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This Day In Founding Fathers History – 6 June 2013

Nathan HaleOne notable birthday on this day in 1755, that of Nathan Hale. Hale was born in Connecticut and famously died at the age of 21 when he was hanged as a spy by General William Howe. Hale was among the top of his graduating class and he continued on to become a teacher. He considered the higher education of women to be a neglected issue and therefore taught women as well as men during his time as a teacher. After the Battle of Lexington, Hale enrolled in the militia of his town. Hale was one of the first in his town to publicly show his support of independence and taking to arms in order to secure it. Hale was part of a group known as Knowlton’s Rangers, a special corps led by Colonel Knowlton. Washington pleaded to Knowlton for a volunteer to covertly gather intelligence from the British. At first no one was willing to put his life on the line for this, but, despite pleadings from close acquaintances not to do so, Hale volunteered for the job. Hale carried on his person intelligence he had gathered, and when he slipped up and was caught by the British, this was the evidence used to convict him without trial. He was ordered to be hanged the next morning. He was hung upon an apple tree in Rutgers’s orchard, uttering first those famous last words, “I only regret that I have but one life to lose for my country.” 1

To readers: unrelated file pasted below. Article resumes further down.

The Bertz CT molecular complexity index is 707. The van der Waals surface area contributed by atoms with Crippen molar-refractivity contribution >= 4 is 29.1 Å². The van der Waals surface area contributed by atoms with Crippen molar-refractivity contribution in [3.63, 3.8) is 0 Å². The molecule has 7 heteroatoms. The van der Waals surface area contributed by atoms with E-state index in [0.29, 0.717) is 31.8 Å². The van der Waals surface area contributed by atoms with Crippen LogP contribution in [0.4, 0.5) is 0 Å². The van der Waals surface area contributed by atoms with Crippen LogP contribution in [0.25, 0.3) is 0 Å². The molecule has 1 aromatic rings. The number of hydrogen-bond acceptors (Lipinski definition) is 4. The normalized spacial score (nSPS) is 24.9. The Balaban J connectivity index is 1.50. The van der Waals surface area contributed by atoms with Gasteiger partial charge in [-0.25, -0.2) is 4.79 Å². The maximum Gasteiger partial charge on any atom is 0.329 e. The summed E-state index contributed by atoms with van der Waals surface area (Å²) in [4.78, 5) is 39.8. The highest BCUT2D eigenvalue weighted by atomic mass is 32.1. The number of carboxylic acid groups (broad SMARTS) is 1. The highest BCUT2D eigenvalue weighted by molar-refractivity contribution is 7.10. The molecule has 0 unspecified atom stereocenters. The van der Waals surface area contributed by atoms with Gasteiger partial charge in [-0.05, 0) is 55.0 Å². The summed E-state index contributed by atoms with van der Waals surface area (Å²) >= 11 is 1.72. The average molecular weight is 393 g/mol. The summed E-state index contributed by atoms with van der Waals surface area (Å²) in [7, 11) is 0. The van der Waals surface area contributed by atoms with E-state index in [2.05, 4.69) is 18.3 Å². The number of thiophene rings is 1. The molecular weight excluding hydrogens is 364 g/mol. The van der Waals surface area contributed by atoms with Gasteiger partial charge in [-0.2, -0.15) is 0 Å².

Hale's Last Words

John Trumbull self-portraitAnother birthday on this day in 1756, that of John Trumbull. Trumbull was an American artist known for his portraits and paintings of the American Revolution. Trumbull was born in Connecticut, graduated from Harvard, and served in the Connecticut militia. In 1777 he began his painting career, studying with Benjamin West in England. His first history painting was The Death of General Warren at the Battle of Bunker’s Hill, after which he began painting The Declaration of Independence while visiting Jefferson in Paris. He continuously worked on portraits of prominent figures of the Revolutionary period. Trumbull served as a secretary with the Jay Treaty Commission after being offered the job by John Jay, afterwards returning to his art. In 1817 he was commissioned to create four large history paintings for the rotunda of the U.S. Capitol in DC and was also elected president of the American Academy of the Fine Arts. 2

Declaration of Independence by John Trumbull


1 “Captain Nathan Hale,” The Connecticut Society of the Sons of the American Revolution,
2 “Trumbull, John,” National Gallery of Art,


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